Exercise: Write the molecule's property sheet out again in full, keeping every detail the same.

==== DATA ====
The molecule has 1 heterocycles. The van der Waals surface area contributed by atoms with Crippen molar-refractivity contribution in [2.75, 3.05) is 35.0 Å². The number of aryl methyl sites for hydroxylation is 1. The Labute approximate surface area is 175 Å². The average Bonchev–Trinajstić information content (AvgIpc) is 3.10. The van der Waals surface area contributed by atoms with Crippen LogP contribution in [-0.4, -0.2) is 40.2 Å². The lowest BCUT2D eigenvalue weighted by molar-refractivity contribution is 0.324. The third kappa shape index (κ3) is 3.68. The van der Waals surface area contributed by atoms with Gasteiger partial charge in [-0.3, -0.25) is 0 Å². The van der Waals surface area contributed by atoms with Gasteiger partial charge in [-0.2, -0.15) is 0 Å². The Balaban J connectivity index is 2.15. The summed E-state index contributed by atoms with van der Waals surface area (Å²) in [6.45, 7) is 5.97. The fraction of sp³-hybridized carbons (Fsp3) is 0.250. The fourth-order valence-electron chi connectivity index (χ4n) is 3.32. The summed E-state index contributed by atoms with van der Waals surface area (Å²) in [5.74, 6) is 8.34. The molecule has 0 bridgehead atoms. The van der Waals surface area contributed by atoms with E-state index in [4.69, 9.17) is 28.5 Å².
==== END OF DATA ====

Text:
The molecule has 1 heterocycles. The van der Waals surface area contributed by atoms with Crippen molar-refractivity contribution in [2.75, 3.05) is 35.0 Å². The number of aryl methyl sites for hydroxylation is 1. The Labute approximate surface area is 175 Å². The average Bonchev–Trinajstić information content (AvgIpc) is 3.10. The van der Waals surface area contributed by atoms with Crippen LogP contribution in [-0.4, -0.2) is 40.2 Å². The lowest BCUT2D eigenvalue weighted by molar-refractivity contribution is 0.324. The third kappa shape index (κ3) is 3.68. The van der Waals surface area contributed by atoms with Gasteiger partial charge in [-0.3, -0.25) is 0 Å². The van der Waals surface area contributed by atoms with Gasteiger partial charge in [-0.2, -0.15) is 0 Å². The Balaban J connectivity index is 2.15. The summed E-state index contributed by atoms with van der Waals surface area (Å²) in [6.45, 7) is 5.97. The fraction of sp³-hybridized carbons (Fsp3) is 0.250. The fourth-order valence-electron chi connectivity index (χ4n) is 3.32. The summed E-state index contributed by atoms with van der Waals surface area (Å²) in [5.74, 6) is 8.34. The molecule has 0 bridgehead atoms. The van der Waals surface area contributed by atoms with E-state index in [4.69, 9.17) is 28.5 Å².